The Chicago Board of Education on Wednesday voted to turn over administrative and teaching duties at Austin’s McNair Elementary School and two other Chicago schools to a private education organization.
The school board announced its decision late Wednesday afternoon following its vote.
McNair, along with Dvorak Technology Academy in North Lawndale and Walter Q.Gresham Elementary School on the South Side, will be run by the Academy of Urban School Leadership. The takeover is effective July 1.
“There is a lot of passion surrounding this issue because people feel strongly about their schools…but, hard decisions have to be made,” said David Vitale, school board president.
In a press release Wednesday from Chicago Public Schools, CEO Barbara Byrd-Bennett maintained that the school district is “committed to ensuring that all of our students have access to a high-quality education and strong school leadership.”
Supporters of the three schools, however, are both skeptical of CPS and hurt by the board’s decision. This, they argue, was not the best option to help these failing schools, adding that AUSL is not bringing better qualifications, just more resources.
They urged CPS to give the current faculty and staff more funding, but to no avail.
“Let’s make the playing field equal; you can’t compare us to schools who get more resources — it’s not fair,” said Ollie Clemons, grandmother of students at Gresham, after the vote.
Gresham Principal Diedrus Brown added: “I’m a product of Chicago Public Schools considered a failure, but I have four college degrees. I know what this system can do.”
But according to Vitale, these schools were selected for turnaround due to chronic low performance on standardized tests, as well as poor attendance and behavior records. McNair, 4820 W. Walton, has been on academic probation for 14 years. Gresham and Dvorak have been on academic probation for six and seven years, respectively.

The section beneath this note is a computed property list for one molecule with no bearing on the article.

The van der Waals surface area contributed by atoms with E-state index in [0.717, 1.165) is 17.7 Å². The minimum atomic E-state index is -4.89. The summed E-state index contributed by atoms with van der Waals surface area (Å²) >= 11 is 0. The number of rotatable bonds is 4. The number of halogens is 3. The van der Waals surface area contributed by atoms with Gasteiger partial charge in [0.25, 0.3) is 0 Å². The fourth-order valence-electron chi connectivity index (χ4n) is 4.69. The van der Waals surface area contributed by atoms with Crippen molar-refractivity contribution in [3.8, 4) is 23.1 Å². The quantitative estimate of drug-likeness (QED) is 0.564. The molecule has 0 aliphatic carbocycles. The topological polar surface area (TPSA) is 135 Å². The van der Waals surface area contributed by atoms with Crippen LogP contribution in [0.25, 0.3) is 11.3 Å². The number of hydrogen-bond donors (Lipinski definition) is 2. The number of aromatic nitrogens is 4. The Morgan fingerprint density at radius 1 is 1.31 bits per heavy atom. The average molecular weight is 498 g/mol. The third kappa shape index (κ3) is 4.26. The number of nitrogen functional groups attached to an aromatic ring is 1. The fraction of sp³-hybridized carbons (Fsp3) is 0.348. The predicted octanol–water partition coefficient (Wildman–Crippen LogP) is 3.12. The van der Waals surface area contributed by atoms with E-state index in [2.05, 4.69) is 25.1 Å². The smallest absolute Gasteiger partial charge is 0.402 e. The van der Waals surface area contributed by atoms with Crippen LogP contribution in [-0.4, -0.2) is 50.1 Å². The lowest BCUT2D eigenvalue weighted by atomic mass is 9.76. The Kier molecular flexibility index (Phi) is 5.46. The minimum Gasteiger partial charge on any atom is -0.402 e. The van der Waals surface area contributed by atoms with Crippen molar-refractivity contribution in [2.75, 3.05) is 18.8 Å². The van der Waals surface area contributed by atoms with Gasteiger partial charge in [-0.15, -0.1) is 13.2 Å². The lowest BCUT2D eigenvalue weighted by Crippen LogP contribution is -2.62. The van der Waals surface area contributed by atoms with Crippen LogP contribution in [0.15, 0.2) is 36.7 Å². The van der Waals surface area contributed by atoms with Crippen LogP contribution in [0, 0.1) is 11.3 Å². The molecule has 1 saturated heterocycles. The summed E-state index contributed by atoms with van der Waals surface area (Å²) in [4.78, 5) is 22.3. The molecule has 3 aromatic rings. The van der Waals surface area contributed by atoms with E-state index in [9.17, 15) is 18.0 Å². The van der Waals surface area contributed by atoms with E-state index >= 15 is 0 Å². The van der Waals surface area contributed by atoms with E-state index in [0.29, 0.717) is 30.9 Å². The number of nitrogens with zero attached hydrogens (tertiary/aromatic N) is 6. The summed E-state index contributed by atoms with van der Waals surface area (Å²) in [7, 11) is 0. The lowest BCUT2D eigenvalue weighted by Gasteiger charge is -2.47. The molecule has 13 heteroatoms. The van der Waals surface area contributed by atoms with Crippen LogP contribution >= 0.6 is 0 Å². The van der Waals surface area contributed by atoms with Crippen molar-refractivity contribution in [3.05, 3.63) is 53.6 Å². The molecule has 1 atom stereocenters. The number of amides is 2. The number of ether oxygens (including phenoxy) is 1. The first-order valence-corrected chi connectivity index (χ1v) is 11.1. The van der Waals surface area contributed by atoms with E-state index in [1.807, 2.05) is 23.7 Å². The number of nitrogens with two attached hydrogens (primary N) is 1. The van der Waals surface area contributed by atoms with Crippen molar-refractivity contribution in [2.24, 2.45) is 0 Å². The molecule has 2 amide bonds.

According to CPS Chief Officer of Networks Denise Little, turnarounds have demonstrated a “strategy to improve schools by setting a safe, supportive and academically-challenging environment.”
Under AUSL, these schools will receive three forms of funding: the same dollar amount per student that is budgeted for all CPS schools, plus an additional $420-per student for five years following the turnaround. They’ll also receive start-up funding to assist staff, instructional materials and renovations, such as new furniture.
Once AUSL seizes control of the schools, current faculty and staff, including principals, will be replaced with workers chosen by the privately-run, charter school nonprofit.
Dismissed employees will be able to reapply for positions or to fill other vacancies within the district. But, it is no guarantee that they will be hired. Statistics presented during the board meeting showed that 40 percent of teachers displaced after a turnaround are not rehired within CPS.
Byrd-Bennett said the district will continue to work with these school communities to ensure a smooth transition and to make sure their students remain “college-bound.”
‘Turnaround’ model debated
Prior to Wednesday’s vote, AUSL officials insisted that it is more than capable of turning the schools around.
Those opposed to a plan to fire current faculty and replace them with AUSL staff, however, cited the nonprofit’s high-expulsion rates and frequent teacher-turnover. The nonprofit also has unfair funding advantages, opponents say.